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This sea, that bares her bosom to the moon,-
The winds, that will be howling at all hours,
And are up-gathered now like sleeping flowers,-
For this, for everything, we are out of tune;
It moves us not. Great God! I'd rather be

A Pagan suckled in a creed outworn;

So might I, standing on this pleasant lea,

Have glimpses that would make me less forlorn-
Have sight of Proteus rising from the sea,

Or hear old Triton blow his wreathéd horn."

There is another influence adverse to imaginative culture. It is not only that one part of knowledge, and that not affecting the highest and most permanent interests of mankind, has usurped too large a space in the public thought, but there has been a tendency to unequal cultivation of some of the chief faculties of the mind. This is not the occasion to examine that modern mental philosophy which, rife especially on the rank soil of France and in the years of its revolution, was disseminated in the latter part of the last century. Enough for my present purpose is it to say that it gave to one power of the mind a supremacy which has proved injurious to the just distribution of all. The calculating faculty of the understanding has been made the sole arbiter to which the other reflective faculties and imagination and the moral powers are to bow as vassals. This has led to a false confidence in a dangerous guide; for never is man more apt to go astray than when, casting away all other light, he follows implicitly the leading of mere reasoning. Reason (I use the term in the sense of the logical faculty), alienating itself in its usurpations from the other powers, becomes wilful, rash, and tyrannous. Thence comes a self-confidence in the age which casts off time-honoured associations with the past, and thus, to borrow a fine expression, "covenant is broken with the mighty dead." Thence come the thousand theories which unceasingly are flitting across the public mind: theories of education, mental and bodily, theories of social and political regeneration, and theories of religion. Thence has come the revolution we have witnessed in the fashion of children's books; the healthy, imaginative, old-fashioned story-books displaced by preposterous devices to fill the young heart with pedantry. We are cramped by false and narrow systems of metaphysics, teaching that wisdom is to be drawn from one reservoir, when, the truth is, it is flowing from a hundred springs,-imagination, the affections, faith, prayer, and whatever else helps to guide and chasten intellectual action. There is a danger, it has been well said, "that the perfections and achievements of intellect will be too much prized, too much desired, too much sought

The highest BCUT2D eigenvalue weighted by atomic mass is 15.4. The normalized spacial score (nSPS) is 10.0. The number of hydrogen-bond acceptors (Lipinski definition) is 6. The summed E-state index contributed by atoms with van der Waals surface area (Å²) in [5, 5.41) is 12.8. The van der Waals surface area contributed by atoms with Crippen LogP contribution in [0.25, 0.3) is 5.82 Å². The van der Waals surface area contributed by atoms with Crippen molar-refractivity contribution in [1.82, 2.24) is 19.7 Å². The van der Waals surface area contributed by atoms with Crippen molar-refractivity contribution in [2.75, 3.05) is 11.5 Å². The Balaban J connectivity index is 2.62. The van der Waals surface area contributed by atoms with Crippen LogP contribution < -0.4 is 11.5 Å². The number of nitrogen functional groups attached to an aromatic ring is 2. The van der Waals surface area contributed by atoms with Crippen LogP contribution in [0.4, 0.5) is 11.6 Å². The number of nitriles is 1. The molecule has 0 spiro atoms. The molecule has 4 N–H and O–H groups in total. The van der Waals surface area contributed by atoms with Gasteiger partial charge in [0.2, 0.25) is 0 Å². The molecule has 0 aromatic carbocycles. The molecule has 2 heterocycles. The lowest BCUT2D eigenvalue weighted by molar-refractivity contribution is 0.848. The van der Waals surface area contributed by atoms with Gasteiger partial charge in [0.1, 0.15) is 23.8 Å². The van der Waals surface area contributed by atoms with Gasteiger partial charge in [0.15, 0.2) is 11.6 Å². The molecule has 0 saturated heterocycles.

for. Already there are many who expect from human knowledge the work of divine grace. Science has made man master of matter; it has enabled him to calculate the revolutions of nature, to multiply his own powers beyond all that was dreamed of spell or talisman: and now it is confidently prophesied that another science is to remove all the moral and political evils of the planet; that by analyzing the passions we shall learn to govern them; and that, when the science of education is grown of age, virtue will be taught as easily as arithmetic and comprehended as readily as geometry with the aid of wooden diagrams. Let us not be deceived. Leviathan is not so tamed.' The tree of knowledge is

not the tree of life."